9. In the body of your email, be brief and concise: keep sentences and paragraphs short, and limit the length of your email to about a page -max;
  10. Be kind to recipients of your emails and use plenty of spaces and bullet points, to make scanning your message easy and quick (typically, that person will want to spend about 30 seconds reading it).

We’re collectively spending A LOT of time on electronic communications, which doesn’t mean the average person (or lawyer, for that matter) knows how to handle it adequately. Remember, your email app should work for you, not the other way around.

So, What the Hell is a NFT, Legally?

As you may already know, the Internet has been abuzz recently with “NFT“s, or Non-Fungible Tokens, an offshoot of blockchain technology, a form of distributed ledger. Basically, an NFT is an electronic token (an asset, of sorts) that been created and placed on a blockchain , and which is capable of containing certain information and passing from one buyer to the next.

Recently, artists realized that they could personally create and authenticate tokens but associating them with some of their works (think copyright), in essence creating digital tidbits capable of being bought, sold and exchanged, over time. This, couple with a limited supply, created an instant collectors’ market of NFT enthusiasts and who are now investing in upcoming artists, in a manner that is strangely reminiscent of Renaissance patrons of the arts. This allows artists to make some money and collectors to… well… collect.

The numerous stories I’ve been seeing online about this lead me to reflect as to what exactly these little electronic tidbits are, legally I mean. Are people buying art, perhaps electronic copies, or something else?

Legally, the first thing we should note is that this little trend does NOT involve people dealing or trading art (or I.P.) online. No real transfer of rights (intellectual or otherwise) gets created or transferred when buying an NFT-type electronic token, not really anyway. In effect, what will happen upon any of these purchases is that a transaction will be recorded on the blockchain at issue, showing you as the “owner” of such and such token. Period.

Does this grant you a real right of ownership to that intangible? Maybe, maybe not. But one thing for sure, what these transactions do NOT do, is transferring title to any intellectual property, such as the copyrights in this drawing or this photo, for example. So, contrary to some may be thinking reading stories about the NFT-craze, people are not buying the I.P. to copyrighted works using this scheme.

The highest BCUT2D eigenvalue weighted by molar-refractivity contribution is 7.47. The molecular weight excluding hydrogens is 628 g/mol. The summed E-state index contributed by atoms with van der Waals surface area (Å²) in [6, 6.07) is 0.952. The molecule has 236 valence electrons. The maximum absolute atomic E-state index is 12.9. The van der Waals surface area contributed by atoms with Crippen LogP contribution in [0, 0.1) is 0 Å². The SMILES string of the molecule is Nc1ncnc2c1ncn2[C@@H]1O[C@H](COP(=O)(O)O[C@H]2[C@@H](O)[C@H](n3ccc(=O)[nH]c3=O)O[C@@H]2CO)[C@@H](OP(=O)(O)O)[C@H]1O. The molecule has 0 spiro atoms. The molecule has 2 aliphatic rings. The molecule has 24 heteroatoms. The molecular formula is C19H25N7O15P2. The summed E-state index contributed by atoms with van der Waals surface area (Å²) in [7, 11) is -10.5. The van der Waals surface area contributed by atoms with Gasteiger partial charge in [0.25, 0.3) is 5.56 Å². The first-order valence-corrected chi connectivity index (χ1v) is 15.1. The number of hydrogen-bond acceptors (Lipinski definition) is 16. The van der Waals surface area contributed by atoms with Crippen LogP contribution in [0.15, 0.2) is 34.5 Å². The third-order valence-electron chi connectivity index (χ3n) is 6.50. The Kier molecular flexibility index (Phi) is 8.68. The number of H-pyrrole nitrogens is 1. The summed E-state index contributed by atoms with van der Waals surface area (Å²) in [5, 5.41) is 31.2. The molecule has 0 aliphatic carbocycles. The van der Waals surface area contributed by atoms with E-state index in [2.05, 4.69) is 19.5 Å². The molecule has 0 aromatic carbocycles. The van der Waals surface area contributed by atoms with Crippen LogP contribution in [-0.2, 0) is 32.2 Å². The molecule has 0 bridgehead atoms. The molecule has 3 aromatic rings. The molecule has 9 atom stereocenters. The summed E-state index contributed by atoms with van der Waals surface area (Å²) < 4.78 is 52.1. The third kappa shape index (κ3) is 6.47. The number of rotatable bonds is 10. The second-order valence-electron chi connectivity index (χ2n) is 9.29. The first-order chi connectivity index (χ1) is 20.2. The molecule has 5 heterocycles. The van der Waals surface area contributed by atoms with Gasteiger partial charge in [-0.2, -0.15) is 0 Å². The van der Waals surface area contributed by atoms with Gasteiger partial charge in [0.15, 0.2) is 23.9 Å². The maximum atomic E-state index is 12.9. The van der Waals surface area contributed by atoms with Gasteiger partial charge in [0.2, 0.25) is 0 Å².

Sure, people may be buying (using the term loosely) something that was created by Mr. X, and then get bragging-rights about it, but little else. Sure the NFT may be one of the few linked to that particular piece of artwork (a music album, for example) but little else. Buying an NFT does NOT get you any real rights to the actual artwork or the I.P. to it.

The truth of it is, at law, we’re not dealing with any asset that can be readily categorized or put in a neat little box here. NFTs are rather a pure creation of the electronic age, before any rights or legislation applies to them. In effect, those who create NFTs decide what little rights (let’s call them that) they are deciding with accompany their offering of NFTs. In practice, this will usually translate to fairly little, for example a personal right (read license) to display a piece of artwork for one’s personal pleasure, etc.

So, if your reflex upon reading this is to ask what a NFT is good for, the honest answer may be: to fill an artist’s pockets. That said, don’t get me wrong, NFTs are a cool idea and I’m all for encouraging budding artists with a modicum of intermediaries who’ll profit in between; let’s just be clear as to what little legal effects are created when buying one of these tokens. At least for now anyway, we’re not dealing with anything that has inherent great value here, aside from what other collectors may be after that is.